Four small-town Texas escapes
As we saw two months ago in Travel Buzz: Three tiny Texas gems, getting away for a while doesn’t need to involve a huge investment of logistics, time, or cash. We had so much fun reporting that story that we decided to circle back and seek some more Texas small-town destinations – and we didn’t have to look far. From Smithville to Luckenbach, small-town Texas is calling to many of our readers.
A girlfriend getaway, a concert, a search for a wedding destination, and a dream to reconnect with a simpler lifestyle led some of our readers to set their sights on peaceful burgs throughout the region. Four of them shared their stories with us.
Round Top: Jorden and Reed
Reed Hogan and Jorden Jolley were all set to tie the knot in a destination wedding in Italy, where Reed’s mother Terrie has a second home. Covid made that impossible, however, so the family put the plan on hold.
Meanwhile, Reed’s birthday was coming up, and they were casting about for a different sort of place where they could savor some of Italy’s flavors closer to home. “Reed’s mom really knows her way around Italian food, and she suggested Lulu’s in Round Top,” recalled Jorden. They were just going to make the hour-and-a-half drive for dinner and then come back. But a spectacular dinner, combined with lots of wine and a foggy evening, turned it into an overnight – and thus began the couple’s love affair with the Hill Country town. They loved it for its nostalgic feel, for its cowboy chic, for its unexpected sophistication.
That night they found The Frenchie — a boutique hotel in a renovated vintage 1890s farmhouse – and they began, as Reed put it, to connect the dots.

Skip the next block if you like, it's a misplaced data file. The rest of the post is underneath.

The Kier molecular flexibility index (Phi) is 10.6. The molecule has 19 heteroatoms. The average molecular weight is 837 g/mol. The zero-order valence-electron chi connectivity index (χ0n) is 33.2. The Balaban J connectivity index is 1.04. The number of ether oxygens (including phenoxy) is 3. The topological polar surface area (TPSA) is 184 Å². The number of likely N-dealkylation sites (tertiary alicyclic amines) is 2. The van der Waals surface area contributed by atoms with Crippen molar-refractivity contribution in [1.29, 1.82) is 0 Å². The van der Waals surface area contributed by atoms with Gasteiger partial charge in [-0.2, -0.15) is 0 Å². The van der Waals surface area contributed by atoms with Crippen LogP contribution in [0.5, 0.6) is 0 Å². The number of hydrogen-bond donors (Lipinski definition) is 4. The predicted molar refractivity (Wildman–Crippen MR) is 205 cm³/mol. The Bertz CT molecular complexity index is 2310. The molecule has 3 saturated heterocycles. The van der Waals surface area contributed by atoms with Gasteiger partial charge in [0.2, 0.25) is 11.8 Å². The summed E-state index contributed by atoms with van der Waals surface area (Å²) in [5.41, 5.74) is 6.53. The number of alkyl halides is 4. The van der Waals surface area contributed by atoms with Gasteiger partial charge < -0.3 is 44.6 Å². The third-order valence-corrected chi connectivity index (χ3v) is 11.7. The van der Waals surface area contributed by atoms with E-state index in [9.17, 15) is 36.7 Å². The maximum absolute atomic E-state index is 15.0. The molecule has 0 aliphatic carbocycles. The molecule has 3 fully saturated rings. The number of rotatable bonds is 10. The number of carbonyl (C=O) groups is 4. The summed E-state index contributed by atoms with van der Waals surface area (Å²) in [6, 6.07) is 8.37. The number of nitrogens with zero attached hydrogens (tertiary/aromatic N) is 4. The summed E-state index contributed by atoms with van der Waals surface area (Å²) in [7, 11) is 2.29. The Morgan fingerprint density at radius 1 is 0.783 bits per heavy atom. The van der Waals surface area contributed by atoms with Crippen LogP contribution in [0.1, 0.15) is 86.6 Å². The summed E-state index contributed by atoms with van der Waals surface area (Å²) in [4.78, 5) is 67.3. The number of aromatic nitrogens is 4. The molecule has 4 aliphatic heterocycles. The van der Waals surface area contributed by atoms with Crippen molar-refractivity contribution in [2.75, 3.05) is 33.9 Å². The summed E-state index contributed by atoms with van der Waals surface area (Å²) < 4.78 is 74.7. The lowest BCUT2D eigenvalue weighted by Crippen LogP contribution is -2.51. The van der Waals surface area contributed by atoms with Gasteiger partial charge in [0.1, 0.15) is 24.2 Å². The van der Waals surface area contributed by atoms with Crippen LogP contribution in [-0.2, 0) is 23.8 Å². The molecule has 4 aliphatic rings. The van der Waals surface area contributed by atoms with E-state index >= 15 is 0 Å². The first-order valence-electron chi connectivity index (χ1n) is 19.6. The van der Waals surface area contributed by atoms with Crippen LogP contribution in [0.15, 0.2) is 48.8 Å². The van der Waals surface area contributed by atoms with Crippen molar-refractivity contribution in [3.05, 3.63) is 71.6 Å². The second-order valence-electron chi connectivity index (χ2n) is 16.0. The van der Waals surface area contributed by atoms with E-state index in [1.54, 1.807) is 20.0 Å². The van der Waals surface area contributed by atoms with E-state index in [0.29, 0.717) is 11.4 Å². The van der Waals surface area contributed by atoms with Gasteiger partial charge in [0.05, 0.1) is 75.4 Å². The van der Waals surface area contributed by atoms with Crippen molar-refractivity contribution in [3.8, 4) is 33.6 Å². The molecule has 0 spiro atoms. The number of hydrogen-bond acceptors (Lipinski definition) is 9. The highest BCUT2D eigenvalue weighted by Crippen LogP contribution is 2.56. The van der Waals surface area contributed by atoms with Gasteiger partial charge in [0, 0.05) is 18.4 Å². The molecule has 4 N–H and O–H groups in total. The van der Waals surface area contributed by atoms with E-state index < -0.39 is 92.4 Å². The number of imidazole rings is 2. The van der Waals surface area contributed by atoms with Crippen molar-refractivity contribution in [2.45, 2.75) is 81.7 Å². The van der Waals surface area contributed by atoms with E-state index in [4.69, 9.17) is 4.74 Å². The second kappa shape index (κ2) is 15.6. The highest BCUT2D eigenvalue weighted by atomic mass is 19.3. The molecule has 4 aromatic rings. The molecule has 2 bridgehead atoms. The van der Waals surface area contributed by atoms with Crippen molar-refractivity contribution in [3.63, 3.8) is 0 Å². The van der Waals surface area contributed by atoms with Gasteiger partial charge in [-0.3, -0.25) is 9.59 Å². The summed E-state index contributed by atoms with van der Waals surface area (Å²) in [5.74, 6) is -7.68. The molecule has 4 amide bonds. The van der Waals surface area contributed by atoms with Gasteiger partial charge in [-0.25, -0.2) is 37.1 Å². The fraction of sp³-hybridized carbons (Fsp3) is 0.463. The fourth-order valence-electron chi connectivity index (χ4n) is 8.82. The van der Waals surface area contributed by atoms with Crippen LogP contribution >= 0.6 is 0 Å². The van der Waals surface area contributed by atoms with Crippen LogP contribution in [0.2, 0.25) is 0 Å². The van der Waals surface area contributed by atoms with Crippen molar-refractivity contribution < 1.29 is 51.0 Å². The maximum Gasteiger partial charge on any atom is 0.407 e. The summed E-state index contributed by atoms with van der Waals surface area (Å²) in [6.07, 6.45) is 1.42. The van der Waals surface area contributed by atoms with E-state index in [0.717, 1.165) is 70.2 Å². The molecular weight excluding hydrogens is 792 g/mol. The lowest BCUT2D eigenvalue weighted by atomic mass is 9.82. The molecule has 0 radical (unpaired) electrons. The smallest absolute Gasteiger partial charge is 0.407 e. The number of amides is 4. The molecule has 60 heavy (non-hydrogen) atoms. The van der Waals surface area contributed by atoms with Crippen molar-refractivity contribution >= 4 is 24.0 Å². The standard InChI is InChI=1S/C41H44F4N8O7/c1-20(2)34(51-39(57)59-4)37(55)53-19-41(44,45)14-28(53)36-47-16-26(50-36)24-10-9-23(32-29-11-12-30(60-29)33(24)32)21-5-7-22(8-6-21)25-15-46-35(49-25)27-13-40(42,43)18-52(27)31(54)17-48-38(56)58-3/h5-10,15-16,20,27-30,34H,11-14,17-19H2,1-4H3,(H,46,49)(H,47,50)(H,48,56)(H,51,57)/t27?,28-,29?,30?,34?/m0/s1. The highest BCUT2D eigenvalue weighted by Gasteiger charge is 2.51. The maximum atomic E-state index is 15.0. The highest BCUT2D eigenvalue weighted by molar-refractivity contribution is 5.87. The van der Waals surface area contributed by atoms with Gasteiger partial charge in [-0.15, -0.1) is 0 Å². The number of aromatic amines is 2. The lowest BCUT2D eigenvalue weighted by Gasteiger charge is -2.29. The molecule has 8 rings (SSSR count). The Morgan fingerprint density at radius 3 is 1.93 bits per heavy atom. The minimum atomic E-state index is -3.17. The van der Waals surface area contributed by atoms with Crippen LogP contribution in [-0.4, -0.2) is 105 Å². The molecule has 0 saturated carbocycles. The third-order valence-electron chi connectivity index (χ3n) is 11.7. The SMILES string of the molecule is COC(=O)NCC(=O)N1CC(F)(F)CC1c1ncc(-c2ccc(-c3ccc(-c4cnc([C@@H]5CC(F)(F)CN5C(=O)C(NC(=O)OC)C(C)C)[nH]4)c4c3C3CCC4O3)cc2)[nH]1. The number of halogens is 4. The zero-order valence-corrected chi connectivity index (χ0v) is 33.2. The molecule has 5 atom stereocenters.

“We had no idea what to expect because when we got there, it's the middle of the night, and it's completely foggy. We wake up, and it's gorgeous.”
The fall leaves were coming down around them, and the couple looked around the chic farmhouse filled with colorful retro French and other European décor. “I was like, where are we? What is this place? This is so cool. I was just not expecting it.”
“And that's when we decided officially, OK, we love this,” said Jorden.
“It depends on where you’re going. Some places lean more into the countryside; others lean more into like European culture,” said Jorden. “So it’s Cowboy European, I guess you could say.”
The wedding was at The Frenchie, and the wedding dinner was at Lulu’s, with the rehearsal dinner at Royer’s Round Top Café – a place of happy childhood memories for Reed, whose family would often go up to spend the weekend in the town.
Jorden gets teary-eyed when she talks about the gathering. The Italian ceremony would have left out Jorden’s sister-in-law, who was pregnant, and her grandparents, who didn’t want to fly that far. It would have also been much bigger. But as it turned out, the 18 people who attended were together in the Frenchie for two to three days and ended up bonding through the experience.